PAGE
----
Easlick said he believes LSU has missed two opportunities, 20 years apart — the 1997 death of Sigma Alpha Epsilon member Benjamin Wynne after a night of drinking and the 2017 death of Max Gruver amid allegations of forced drinking — to fundamentally change its Greek culture. He described Gruver's case as "the exact same situation as Wynne" and said he was horrified that it could happen again at LSU.
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Alexander said in his statement late last week that LSU is “making important cultural changes” and the university remains committed to weeding out dangerous behavior. Alexander added that hazing would not be tolerated on LSU’s campus.
In the same week last month that the DKE national organization and LSU announced they were shutting down DKE’s presence on LSU’s campus, LSU also quietly parted ways with vice president of student affairs Kurt Keppler. Ballard said Tuesday that Keppler is still employed by LSU — a directory lists his title as “special assistant to the executive vice president and provost” — and said the change was “not related to the DKE issue.”
Easlick said the university needs to revamp its structure for house mothers and house fathers for Greek houses, who are meant to be chaperones but who he said have little to no power when it comes to enforcing rules and cracking down on hazing. He said those positions should be given similar authority to resident assistants in dorm halls, who are obligated to report problems. If house mothers and house fathers are paid by Greek alumni, which they often are, he said it makes them less effective.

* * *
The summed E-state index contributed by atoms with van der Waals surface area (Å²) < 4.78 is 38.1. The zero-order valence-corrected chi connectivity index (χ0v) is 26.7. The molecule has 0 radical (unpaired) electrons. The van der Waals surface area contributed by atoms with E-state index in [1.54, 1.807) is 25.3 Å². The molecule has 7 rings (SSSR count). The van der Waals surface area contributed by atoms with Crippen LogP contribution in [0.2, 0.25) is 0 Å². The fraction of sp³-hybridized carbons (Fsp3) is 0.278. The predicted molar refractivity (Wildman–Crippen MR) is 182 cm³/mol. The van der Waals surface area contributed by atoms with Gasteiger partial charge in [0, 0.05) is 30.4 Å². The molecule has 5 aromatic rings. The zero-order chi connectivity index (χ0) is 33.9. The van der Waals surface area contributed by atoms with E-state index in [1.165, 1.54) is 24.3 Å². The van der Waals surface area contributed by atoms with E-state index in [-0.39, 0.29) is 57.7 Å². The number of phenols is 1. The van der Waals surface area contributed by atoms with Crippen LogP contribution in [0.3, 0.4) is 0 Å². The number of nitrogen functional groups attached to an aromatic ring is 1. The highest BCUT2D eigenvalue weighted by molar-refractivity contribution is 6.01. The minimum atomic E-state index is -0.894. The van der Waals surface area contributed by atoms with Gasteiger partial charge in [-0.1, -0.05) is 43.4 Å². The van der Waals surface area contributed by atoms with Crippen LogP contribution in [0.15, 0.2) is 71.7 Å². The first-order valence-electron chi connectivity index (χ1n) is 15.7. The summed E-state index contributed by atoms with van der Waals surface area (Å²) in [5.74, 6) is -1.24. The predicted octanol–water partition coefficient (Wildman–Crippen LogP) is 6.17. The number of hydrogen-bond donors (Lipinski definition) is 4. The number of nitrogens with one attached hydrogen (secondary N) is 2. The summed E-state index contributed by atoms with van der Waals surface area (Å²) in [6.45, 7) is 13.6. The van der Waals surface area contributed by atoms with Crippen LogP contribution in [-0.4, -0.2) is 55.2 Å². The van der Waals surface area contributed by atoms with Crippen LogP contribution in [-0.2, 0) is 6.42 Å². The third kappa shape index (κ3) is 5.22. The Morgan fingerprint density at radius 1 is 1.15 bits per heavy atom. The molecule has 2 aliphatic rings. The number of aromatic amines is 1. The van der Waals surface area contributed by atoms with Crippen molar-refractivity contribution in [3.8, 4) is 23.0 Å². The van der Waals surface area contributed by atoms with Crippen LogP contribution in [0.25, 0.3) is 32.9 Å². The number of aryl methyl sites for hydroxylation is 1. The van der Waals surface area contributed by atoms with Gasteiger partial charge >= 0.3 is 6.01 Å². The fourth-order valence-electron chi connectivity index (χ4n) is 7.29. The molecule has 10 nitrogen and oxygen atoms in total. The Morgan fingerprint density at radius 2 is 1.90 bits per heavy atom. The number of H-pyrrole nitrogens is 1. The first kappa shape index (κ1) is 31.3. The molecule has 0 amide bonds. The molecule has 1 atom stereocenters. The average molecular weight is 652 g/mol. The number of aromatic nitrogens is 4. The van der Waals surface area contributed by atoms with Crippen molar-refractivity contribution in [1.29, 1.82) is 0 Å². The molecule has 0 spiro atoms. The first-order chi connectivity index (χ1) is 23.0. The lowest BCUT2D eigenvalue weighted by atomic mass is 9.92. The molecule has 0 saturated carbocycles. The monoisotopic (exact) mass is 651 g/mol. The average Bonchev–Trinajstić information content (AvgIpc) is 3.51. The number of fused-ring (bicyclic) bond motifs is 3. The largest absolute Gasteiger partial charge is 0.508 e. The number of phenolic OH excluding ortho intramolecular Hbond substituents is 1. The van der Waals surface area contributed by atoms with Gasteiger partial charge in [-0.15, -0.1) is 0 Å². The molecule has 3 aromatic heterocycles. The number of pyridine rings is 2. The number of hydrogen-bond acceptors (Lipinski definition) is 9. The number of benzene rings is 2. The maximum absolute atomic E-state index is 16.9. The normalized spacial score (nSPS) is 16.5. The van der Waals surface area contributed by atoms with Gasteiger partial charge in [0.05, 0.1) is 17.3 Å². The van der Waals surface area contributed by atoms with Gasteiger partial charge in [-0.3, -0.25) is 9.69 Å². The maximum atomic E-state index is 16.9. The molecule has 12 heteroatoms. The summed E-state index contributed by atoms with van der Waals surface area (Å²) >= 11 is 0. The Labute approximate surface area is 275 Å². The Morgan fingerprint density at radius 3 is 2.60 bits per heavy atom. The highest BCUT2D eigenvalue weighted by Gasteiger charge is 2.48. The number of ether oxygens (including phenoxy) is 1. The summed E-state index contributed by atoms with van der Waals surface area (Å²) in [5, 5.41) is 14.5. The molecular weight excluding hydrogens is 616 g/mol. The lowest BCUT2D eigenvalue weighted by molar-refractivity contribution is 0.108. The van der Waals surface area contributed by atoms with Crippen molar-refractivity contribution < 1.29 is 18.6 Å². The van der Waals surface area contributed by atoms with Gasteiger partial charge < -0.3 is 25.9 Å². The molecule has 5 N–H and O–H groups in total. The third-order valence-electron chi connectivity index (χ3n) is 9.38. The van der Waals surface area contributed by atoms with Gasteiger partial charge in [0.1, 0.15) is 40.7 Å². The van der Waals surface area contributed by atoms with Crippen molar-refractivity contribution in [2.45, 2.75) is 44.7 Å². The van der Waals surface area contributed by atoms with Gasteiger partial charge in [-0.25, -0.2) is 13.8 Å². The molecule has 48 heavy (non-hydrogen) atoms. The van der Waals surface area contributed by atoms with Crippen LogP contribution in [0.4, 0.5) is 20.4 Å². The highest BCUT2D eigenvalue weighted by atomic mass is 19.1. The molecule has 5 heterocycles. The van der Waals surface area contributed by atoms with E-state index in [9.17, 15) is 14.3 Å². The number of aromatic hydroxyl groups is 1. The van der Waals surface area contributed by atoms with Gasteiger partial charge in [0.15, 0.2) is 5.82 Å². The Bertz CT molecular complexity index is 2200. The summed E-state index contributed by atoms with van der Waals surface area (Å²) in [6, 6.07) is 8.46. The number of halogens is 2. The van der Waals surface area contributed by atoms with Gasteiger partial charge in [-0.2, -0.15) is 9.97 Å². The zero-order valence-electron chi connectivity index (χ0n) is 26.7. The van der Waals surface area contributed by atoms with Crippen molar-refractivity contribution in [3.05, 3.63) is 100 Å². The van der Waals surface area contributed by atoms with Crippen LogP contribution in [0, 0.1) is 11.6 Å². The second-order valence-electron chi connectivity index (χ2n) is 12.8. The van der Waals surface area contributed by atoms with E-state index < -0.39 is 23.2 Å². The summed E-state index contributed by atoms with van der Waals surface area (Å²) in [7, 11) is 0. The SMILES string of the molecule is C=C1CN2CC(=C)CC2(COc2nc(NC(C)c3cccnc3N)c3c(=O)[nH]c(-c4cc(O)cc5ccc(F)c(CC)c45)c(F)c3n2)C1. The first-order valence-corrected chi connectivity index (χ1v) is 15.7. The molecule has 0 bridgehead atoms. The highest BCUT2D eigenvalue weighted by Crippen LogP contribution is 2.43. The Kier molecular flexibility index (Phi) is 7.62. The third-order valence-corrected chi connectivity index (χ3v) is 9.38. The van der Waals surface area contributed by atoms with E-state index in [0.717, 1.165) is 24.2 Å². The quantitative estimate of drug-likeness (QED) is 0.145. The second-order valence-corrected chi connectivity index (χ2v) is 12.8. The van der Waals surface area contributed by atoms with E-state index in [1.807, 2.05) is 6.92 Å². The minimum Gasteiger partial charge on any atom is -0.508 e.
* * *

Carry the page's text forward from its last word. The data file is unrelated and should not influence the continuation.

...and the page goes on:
Easlick said LSU needs to entirely suspend Greek activity and alumni participation until the university gets it right. But he applauded the state's new Max Gruver Act, and the way in which Louisiana laws hold national Greek organizations responsible for hazing as well.
”This is the strongest statute anywhere in the country at the moment," Easlick said. "The fact that DKE national did turn themselves in is amazing. They obviously do intend to take it seriously. This is the best thing that’s ever happened as far as I can see — thanks to Max Gruver’s parents for it, what a terrible way to have to do something.”